Is a Siberian in your Future?

As with any breed of dog, you should be seeking a lifetime commitment, so you should first research the breed to make sure that it will fit your lifestyle. There are a number of considerations that we like to make potential puppy purchasers aware of before they ‘dive in’ and get a pup for which they aren’t prepared. Siberians are not always the best breed for everyone!

  1. Wanderer – This breed should never be trusted off-lead. They will run and they won’t come back when you call them. Don’t be fooled into thinking that you can train them to stay in your yard. The many people who have tried and no longer have their dogs can attest to the risk associated with this impossible task.
  2. Houdini Lives – Siberians are escape artists and need a SECURELY fenced in yard if you want to let them off a leash.
    Over – They can jump or climb most fenced in areas. Six feet is the recommended height to have. If your dog is a climber, you may need a roof for your kennel.
    Under – They will also very easily dig out underneath the fence, so it is recommended that if the fence is not placed upon concrete then something should be buried along the perimeter of the fence in order to properly contain them.
    Through – Leaving them in a yard or kennel unattended for great lengths is not appropriate for this breed as they are highly intelligent and they will find a way out. If the fence is made of a weak guage of chain link that isn’t securely attached, they can push the fence up or chew through it. This can also occur with wood.
    No other alternatives – Because they are sled pullers, tying your dog out is not appropriate as not only will they escape, other neighborhood dogs then have open access to him/her. Underground or ‘invisible’ fences are also not effective for this breed.
  3. Green Thumb – They instinctively dig and will leave large holes, even trenches, throughout your yard.
  4. Kirby vs. Hoover – Do you own a good vacuum? Twice a year, Siberians do what is referred to as “blowing coat” where they lose the bottom layer, or undercoat. Sometimes they will not do this during the puppy years, but once they do, it is a mess. Just a note: we only adopt dogs to homes where they will be inside members of the family, so if cleaning up a lot of fur twice a year is an issue, we would suggest looking at a different breed.
  5. High Voltage – This is a high-energy breed, especially for the first two years of life. They are not suited for people who won’t provide any exercise opportunities for the dog or leave them in a crate for long periods of time. We do recommend crate training however, if your work schedule has you away from the house for much more than 8 hours a day, you will come home to a very anxious puppy!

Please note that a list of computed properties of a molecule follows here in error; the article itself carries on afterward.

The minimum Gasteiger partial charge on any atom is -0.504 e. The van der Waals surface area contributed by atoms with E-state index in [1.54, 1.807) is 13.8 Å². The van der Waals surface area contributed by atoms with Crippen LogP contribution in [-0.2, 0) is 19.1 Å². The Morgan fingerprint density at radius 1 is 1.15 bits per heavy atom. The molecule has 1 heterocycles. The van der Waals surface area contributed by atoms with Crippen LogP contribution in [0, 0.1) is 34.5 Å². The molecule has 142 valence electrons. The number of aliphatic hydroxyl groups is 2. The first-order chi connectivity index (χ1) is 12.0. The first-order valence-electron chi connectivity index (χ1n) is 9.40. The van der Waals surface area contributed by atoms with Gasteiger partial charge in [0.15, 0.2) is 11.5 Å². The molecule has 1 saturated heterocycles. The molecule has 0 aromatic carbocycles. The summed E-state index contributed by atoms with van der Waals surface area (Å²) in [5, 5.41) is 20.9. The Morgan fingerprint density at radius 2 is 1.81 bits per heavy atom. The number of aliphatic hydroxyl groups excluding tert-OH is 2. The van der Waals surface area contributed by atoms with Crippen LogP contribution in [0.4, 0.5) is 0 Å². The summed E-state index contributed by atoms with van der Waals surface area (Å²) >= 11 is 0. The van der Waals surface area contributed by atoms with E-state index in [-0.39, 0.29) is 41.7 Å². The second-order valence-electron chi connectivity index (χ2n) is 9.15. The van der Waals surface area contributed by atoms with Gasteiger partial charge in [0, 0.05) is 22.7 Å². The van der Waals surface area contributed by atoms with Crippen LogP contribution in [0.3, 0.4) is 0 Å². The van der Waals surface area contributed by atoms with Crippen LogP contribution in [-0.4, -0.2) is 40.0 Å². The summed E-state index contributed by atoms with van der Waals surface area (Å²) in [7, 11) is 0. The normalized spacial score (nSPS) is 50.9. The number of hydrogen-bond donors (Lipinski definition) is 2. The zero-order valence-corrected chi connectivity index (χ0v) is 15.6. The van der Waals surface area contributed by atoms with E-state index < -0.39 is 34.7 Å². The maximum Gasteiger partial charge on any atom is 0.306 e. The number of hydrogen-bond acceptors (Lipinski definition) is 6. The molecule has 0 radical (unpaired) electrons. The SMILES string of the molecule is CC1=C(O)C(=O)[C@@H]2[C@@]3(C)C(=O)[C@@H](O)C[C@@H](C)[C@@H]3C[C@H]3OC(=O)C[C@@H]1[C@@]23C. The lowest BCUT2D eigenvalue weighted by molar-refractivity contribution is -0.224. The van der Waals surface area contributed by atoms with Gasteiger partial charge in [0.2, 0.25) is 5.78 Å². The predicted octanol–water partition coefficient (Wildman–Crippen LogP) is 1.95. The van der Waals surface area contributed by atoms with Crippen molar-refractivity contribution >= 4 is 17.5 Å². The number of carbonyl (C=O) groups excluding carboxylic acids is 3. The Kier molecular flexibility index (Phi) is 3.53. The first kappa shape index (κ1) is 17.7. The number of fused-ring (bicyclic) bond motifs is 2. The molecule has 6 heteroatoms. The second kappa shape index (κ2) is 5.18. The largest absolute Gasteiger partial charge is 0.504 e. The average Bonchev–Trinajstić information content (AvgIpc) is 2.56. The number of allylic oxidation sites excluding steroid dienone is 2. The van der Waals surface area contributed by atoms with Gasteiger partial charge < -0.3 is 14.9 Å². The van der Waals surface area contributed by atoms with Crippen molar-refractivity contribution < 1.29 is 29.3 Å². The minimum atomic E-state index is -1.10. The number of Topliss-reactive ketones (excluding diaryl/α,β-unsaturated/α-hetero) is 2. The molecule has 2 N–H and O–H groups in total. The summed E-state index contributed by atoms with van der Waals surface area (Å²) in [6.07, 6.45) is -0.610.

6. Who’s the Boss? – Because the Siberian is a pack animal, they will establish a hierarchy, or ‘pecking order’ for dominance. Puppy kindergarten classes and general obedience classes are highly recommended for proper socialization and training. Consistency with training is extremely important.
  7. Snack Time – This breed has a high level predatory instinct and they will hunt cats, birds, and other smaller animals. Of all of our Siberians who have been raised here, even from puppy-ages, in the company of a house cat, only one can be left in the house alone her! The rest would hunt her in an instant.
  8. An Apple A Day – This is a relatively ‘clean’ breed in that they only have two MAIN health concerns – the hips and eyes. Hip displaysia is a problem in many moderate-to-larger sized dog breeds. Although the prevalence is not too high in Siberians, people should still be selective and purchase a puppy from people who have the hips checked on the parents through the OFA (Orthopedic Foundation for Animals). Cataracts, corneal distrophy (CD), and some other eye defects are huge problems for the breed. People should only purchase puppies from breeders who have yearly eye exams performed on the parents by a canine opthamologist (ACVO). These health screenings can reduce the risk of purchasing an unhealthy puppy, however, it does not guarantee that problems won’t occur. With this in mind, prospective owners should purchase puppies from breeders who offer a comprehensive written health guarantee.
  9. Too Hot to Trot? – Siberians have two layers of coat – a top-coat (guard coat) and a thick insulating undercoat, which they lose twice per year. As with any pet, you must use common sense! If it is very hot outside, the solution is simple.don’t have the dog outside for extended periods. We only adopt our dogs to inside homes. Getting a dog for the purpose of tying it outside or leaving it in a kennel is inappropriate. So, having the dog outside for extended periods should not even become an issue. However, if you do opt to take your dog outside with you, make sure he/she has adequate shade and water when the weather is hot. The top-coat on a Siberian, especially reds, can bleach out, burn, or lighten up due to over exposure to the sun.
  10. Are Siberians good with kids? – As a general rule, yes; however, that suggestion is also dependent upon many factors including socialization, health, background, and temperament of the dog, as well as whether or not your children have learned to respect the dog. All dogs have teeth, no matter how behaved they may seem!